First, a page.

He arrived at St. Benedict's Prep from Zimbabwe in 2017. Prior to enrolling at the New Jersey private school, he had competed in the World Youth Games and was also an accomplished rugby player, where he was lined up as a flanker or centre.
The teenager's pace was his biggest asset.
"I had speed and my coaches wanted to exploit that," Chawonza said.
But by his sixth year in grade school, Chawonza began to run, and two years later he made a decision to focus entirely on it. By the time he was in his eighth year, he had already split 1:56 in the 800m and was showing promise in the 1500m, where he competed against athletes from Botswana and Gambia in international competition.
He was given an opportunity to attend St. Benedict's in 2017, at which point he and his family knew the opportunity couldn't be passed up.
"I wanted to go to a good college, where I can continue with my academics and have an opportunity to run at another level," Chawonza said.
Injuries over his first two seasons have shortened his bursts of success, though. In ensuing seasons he's had minor hamstring pulls which have limited his overall efforts. His sophomore season saw him post a career best 800m time of 1:52.44. Last year, the junior split three efforts under 1:54 and he posted a best of 4:03.46 in the 1500m.
One particular moment irked Alfano last year.
"I will never forget it," he said. "It was 47 degrees out and I told Alfred to put two pairs of tights on. It was a more sprint based workout, but it wasn't the right call. We did a workout where Alfred dropped a 17.2 second 150 toward the end, and he was in killer shape. But it was one rep too much, and I took full blame."
In the time since, both Cox and Alfano have advocated for more resistance training and weightlifting to strengthen the muscles in the hamstrings. They've incorporated Crossfit into his training. And it's that core strength which has lifted the senior to his best health in years.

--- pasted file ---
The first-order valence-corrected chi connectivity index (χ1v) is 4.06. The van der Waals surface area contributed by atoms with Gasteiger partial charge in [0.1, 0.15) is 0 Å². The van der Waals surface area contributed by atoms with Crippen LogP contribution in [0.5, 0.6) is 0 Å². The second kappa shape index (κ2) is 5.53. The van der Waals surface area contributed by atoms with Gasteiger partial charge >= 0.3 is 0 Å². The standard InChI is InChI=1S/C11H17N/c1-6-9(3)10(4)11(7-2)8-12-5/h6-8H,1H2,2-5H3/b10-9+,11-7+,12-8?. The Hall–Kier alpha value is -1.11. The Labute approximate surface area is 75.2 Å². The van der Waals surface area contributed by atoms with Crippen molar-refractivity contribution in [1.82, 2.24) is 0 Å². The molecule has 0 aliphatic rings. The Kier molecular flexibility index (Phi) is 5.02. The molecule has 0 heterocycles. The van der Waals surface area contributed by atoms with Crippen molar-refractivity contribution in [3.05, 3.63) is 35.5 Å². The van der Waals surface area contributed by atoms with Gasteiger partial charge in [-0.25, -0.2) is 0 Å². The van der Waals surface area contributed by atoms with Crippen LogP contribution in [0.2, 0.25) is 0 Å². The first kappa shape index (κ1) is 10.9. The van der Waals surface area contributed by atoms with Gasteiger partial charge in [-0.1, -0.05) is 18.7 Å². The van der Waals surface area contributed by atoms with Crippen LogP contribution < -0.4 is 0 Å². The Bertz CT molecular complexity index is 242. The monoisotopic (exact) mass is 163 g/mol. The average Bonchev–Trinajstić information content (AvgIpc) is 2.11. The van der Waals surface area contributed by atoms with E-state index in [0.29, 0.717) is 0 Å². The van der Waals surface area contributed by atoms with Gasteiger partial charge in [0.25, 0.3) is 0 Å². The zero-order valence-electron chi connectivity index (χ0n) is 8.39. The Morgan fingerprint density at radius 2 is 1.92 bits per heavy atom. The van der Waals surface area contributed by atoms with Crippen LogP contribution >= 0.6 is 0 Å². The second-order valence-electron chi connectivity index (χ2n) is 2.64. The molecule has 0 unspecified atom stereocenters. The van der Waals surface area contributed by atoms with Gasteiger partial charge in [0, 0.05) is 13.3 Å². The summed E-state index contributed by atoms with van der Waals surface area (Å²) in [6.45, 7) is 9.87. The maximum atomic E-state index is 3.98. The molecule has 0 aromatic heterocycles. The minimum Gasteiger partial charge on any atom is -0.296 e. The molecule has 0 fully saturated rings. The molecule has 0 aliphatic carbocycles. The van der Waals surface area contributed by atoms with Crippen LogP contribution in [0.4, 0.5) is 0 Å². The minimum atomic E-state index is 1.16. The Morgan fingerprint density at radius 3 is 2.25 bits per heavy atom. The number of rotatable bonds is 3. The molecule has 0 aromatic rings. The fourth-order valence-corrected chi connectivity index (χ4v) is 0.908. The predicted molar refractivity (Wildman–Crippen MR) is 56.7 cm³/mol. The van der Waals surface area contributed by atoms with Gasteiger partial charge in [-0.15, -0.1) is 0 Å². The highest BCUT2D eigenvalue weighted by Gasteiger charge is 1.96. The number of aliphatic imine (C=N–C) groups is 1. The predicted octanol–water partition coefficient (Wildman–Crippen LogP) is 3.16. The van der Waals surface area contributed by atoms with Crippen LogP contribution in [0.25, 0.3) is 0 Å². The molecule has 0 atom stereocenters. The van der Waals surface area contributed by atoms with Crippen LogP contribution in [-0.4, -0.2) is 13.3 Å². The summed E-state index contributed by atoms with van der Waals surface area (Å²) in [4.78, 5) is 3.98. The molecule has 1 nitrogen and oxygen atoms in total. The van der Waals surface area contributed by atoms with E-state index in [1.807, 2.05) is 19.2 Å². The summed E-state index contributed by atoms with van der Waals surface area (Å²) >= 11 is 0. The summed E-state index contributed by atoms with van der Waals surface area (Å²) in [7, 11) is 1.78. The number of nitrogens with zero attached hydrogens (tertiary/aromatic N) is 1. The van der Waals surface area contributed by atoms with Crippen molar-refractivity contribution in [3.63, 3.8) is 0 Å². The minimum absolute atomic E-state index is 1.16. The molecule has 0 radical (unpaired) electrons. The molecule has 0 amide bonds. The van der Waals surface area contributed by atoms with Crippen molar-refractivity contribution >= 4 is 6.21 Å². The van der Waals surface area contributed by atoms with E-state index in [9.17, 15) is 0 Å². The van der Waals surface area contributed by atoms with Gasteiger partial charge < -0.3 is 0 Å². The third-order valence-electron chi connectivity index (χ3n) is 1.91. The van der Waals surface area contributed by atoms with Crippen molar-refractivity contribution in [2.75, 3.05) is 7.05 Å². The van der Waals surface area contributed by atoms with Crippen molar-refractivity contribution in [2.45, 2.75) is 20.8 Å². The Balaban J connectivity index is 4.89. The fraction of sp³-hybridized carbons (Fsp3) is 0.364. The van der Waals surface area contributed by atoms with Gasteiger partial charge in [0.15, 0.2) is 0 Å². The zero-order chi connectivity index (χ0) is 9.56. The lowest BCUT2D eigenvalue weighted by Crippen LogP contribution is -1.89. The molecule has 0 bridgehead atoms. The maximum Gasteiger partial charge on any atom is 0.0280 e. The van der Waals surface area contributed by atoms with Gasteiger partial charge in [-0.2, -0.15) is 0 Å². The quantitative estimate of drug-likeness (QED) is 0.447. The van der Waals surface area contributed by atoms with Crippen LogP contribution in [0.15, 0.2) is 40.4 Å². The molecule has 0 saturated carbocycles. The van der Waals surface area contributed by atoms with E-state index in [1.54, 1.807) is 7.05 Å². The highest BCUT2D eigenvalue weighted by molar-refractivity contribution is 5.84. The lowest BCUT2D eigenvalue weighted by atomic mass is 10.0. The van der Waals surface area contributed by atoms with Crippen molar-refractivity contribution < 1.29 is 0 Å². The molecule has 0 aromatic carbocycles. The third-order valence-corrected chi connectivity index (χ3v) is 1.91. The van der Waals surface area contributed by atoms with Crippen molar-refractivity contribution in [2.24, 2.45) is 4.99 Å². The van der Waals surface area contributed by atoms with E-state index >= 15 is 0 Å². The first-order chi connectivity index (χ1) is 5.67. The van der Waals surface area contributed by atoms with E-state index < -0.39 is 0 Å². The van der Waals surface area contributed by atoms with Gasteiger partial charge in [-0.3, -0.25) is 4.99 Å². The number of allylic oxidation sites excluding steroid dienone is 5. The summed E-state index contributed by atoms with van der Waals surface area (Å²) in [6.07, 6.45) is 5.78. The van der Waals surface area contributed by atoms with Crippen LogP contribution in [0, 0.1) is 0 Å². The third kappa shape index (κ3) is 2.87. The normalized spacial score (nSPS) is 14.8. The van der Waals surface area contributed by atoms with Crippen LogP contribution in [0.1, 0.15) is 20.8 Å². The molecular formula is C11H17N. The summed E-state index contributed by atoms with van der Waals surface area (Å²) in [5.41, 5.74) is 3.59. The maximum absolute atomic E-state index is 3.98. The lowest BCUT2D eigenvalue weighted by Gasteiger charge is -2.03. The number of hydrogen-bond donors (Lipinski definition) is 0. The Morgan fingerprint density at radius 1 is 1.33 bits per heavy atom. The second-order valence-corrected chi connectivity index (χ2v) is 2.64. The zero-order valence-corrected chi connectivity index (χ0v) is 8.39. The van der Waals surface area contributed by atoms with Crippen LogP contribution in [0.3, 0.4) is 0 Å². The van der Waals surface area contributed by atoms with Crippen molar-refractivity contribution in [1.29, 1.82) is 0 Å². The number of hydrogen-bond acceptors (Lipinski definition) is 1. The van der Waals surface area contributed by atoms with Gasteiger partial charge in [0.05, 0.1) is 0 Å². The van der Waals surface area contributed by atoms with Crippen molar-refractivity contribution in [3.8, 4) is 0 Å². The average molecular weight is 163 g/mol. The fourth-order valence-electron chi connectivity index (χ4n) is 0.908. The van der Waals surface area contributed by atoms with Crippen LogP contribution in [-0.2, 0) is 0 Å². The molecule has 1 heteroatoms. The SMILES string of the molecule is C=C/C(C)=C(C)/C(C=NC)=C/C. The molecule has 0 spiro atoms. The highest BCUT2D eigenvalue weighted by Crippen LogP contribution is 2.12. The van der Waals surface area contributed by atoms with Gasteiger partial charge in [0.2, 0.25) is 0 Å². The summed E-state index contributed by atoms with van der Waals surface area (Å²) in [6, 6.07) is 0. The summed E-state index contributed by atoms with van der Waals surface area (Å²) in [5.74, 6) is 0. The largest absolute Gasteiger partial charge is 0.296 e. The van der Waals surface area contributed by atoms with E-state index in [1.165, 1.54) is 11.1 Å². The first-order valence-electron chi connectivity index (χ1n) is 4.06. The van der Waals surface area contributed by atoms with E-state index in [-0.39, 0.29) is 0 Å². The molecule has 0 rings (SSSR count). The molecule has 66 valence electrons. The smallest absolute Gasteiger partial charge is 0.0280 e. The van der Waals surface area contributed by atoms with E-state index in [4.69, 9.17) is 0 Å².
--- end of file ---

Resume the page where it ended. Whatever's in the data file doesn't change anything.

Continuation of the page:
"We told ourselves, 'We have to help build the structure around the leg so that this doesn't happen again," Cox said. "You've seen a slimming down of Afred and you've started to see him grow up. The muscle structures are coming in and you can see a big difference."
Competing against the likes of New Jersey's best mid-distance talents -- some of the best runners in the country -- has also helped. Recently, Chawonza was beat to the line by Passaic's Luis Peralta and Bronxville's Matthew Rizzo in the 1K. Previously, he's also faced off against Hopewell Valley's Sean Dolan.
"Those are the types of races I want to be in," Chawonza said. "That's how we run fast times. I wish we could be in the same races on a regular basis; it would help us run our best times and push each other to rise to our potentials."
So far, Chawonza's best work has come in the 600m and 1K, but both Cox and Alfano are adamant that the senior can push for new indoors PRs and go after Cheserek's school record in the 800m.
"I believe he can break 1:50 indoors," Alfano said. "I think breaking 1:50 indoors puts you into a different category and that's what we've been working toward. Based off his workouts, he's not that far from it. I mean, I think he's capable of it. That's the big goal."
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Contact MileSplit National Editor Cory Mull at firstname.lastname@example.org or on Twitter at @bycorymull